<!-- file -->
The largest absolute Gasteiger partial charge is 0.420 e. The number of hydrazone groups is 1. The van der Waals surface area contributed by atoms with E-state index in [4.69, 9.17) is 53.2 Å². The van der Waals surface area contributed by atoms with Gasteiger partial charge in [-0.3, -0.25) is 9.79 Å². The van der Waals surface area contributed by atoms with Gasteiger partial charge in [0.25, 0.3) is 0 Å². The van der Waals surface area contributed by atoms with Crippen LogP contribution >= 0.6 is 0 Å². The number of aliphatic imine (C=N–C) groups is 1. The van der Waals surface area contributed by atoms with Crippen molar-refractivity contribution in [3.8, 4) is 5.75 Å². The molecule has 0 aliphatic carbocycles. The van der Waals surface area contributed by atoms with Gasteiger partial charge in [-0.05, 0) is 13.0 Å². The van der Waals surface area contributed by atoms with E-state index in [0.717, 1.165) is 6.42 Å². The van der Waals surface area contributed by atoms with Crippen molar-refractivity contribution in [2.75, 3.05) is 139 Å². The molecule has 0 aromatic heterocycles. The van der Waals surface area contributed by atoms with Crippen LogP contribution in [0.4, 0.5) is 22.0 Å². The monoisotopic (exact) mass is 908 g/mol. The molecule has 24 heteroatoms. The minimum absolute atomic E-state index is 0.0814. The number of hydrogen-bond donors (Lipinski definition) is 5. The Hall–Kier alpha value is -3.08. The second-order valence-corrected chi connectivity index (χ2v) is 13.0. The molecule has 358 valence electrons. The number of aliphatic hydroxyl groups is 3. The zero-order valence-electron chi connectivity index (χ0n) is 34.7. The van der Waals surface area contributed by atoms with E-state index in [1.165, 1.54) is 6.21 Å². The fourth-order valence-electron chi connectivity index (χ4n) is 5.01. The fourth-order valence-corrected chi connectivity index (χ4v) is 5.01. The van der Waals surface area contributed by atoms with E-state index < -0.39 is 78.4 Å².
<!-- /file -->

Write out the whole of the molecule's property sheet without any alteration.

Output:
The largest absolute Gasteiger partial charge is 0.420 e. The number of hydrazone groups is 1. The van der Waals surface area contributed by atoms with E-state index in [4.69, 9.17) is 53.2 Å². The van der Waals surface area contributed by atoms with Gasteiger partial charge in [-0.3, -0.25) is 9.79 Å². The van der Waals surface area contributed by atoms with Gasteiger partial charge in [0.25, 0.3) is 0 Å². The van der Waals surface area contributed by atoms with Crippen LogP contribution >= 0.6 is 0 Å². The number of aliphatic imine (C=N–C) groups is 1. The van der Waals surface area contributed by atoms with Crippen molar-refractivity contribution in [3.8, 4) is 5.75 Å². The molecule has 0 aliphatic carbocycles. The van der Waals surface area contributed by atoms with Gasteiger partial charge in [-0.05, 0) is 13.0 Å². The van der Waals surface area contributed by atoms with E-state index in [0.717, 1.165) is 6.42 Å². The van der Waals surface area contributed by atoms with Crippen molar-refractivity contribution in [2.75, 3.05) is 139 Å². The molecule has 0 aromatic heterocycles. The van der Waals surface area contributed by atoms with Crippen LogP contribution in [0.4, 0.5) is 22.0 Å². The monoisotopic (exact) mass is 908 g/mol. The molecule has 24 heteroatoms. The minimum absolute atomic E-state index is 0.0814. The number of hydrogen-bond donors (Lipinski definition) is 5. The Hall–Kier alpha value is -3.08. The second-order valence-corrected chi connectivity index (χ2v) is 13.0. The molecule has 358 valence electrons. The number of aliphatic hydroxyl groups is 3. The zero-order valence-electron chi connectivity index (χ0n) is 34.7. The van der Waals surface area contributed by atoms with E-state index in [1.165, 1.54) is 6.21 Å². The fourth-order valence-electron chi connectivity index (χ4n) is 5.01. The fourth-order valence-corrected chi connectivity index (χ4v) is 5.01. The van der Waals surface area contributed by atoms with E-state index < -0.39 is 78.4 Å².